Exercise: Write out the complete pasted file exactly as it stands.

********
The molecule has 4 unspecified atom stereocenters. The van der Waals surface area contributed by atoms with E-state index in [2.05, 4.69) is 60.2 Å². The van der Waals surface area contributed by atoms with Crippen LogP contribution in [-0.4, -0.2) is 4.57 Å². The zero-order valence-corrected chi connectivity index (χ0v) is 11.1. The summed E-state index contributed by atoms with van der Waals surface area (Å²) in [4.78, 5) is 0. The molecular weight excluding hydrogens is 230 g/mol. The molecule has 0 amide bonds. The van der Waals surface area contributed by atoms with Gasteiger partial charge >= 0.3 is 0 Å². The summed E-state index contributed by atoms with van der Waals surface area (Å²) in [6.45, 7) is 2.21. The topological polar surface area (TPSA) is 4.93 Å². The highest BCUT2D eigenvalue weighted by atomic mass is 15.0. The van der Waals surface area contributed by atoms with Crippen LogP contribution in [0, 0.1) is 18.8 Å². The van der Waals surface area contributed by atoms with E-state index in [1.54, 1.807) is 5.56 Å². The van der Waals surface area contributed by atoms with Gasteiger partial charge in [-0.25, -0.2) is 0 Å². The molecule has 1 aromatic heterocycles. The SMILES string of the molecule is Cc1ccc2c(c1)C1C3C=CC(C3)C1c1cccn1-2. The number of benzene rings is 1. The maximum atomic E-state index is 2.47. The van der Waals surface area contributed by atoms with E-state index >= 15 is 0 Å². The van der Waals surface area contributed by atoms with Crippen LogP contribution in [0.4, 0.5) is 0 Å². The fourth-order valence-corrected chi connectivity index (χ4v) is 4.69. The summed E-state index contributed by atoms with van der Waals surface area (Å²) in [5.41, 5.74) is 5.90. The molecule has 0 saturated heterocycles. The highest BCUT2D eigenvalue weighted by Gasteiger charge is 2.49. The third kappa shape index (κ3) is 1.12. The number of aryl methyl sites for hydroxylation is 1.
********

The molecule has 4 unspecified atom stereocenters. The van der Waals surface area contributed by atoms with E-state index in [2.05, 4.69) is 60.2 Å². The van der Waals surface area contributed by atoms with Crippen LogP contribution in [-0.4, -0.2) is 4.57 Å². The zero-order valence-corrected chi connectivity index (χ0v) is 11.1. The summed E-state index contributed by atoms with van der Waals surface area (Å²) in [4.78, 5) is 0. The molecular weight excluding hydrogens is 230 g/mol. The molecule has 0 amide bonds. The van der Waals surface area contributed by atoms with Gasteiger partial charge >= 0.3 is 0 Å². The summed E-state index contributed by atoms with van der Waals surface area (Å²) in [6.45, 7) is 2.21. The topological polar surface area (TPSA) is 4.93 Å². The highest BCUT2D eigenvalue weighted by atomic mass is 15.0. The van der Waals surface area contributed by atoms with Crippen LogP contribution in [0, 0.1) is 18.8 Å². The van der Waals surface area contributed by atoms with E-state index in [1.54, 1.807) is 5.56 Å². The van der Waals surface area contributed by atoms with Gasteiger partial charge in [-0.25, -0.2) is 0 Å². The molecule has 1 aromatic heterocycles. The SMILES string of the molecule is Cc1ccc2c(c1)C1C3C=CC(C3)C1c1cccn1-2. The number of benzene rings is 1. The maximum atomic E-state index is 2.47. The van der Waals surface area contributed by atoms with E-state index >= 15 is 0 Å². The van der Waals surface area contributed by atoms with Crippen LogP contribution in [0.4, 0.5) is 0 Å². The fourth-order valence-corrected chi connectivity index (χ4v) is 4.69. The summed E-state index contributed by atoms with van der Waals surface area (Å²) in [5.41, 5.74) is 5.90. The molecule has 0 saturated heterocycles. The highest BCUT2D eigenvalue weighted by Gasteiger charge is 2.49. The third kappa shape index (κ3) is 1.12. The number of aryl methyl sites for hydroxylation is 1.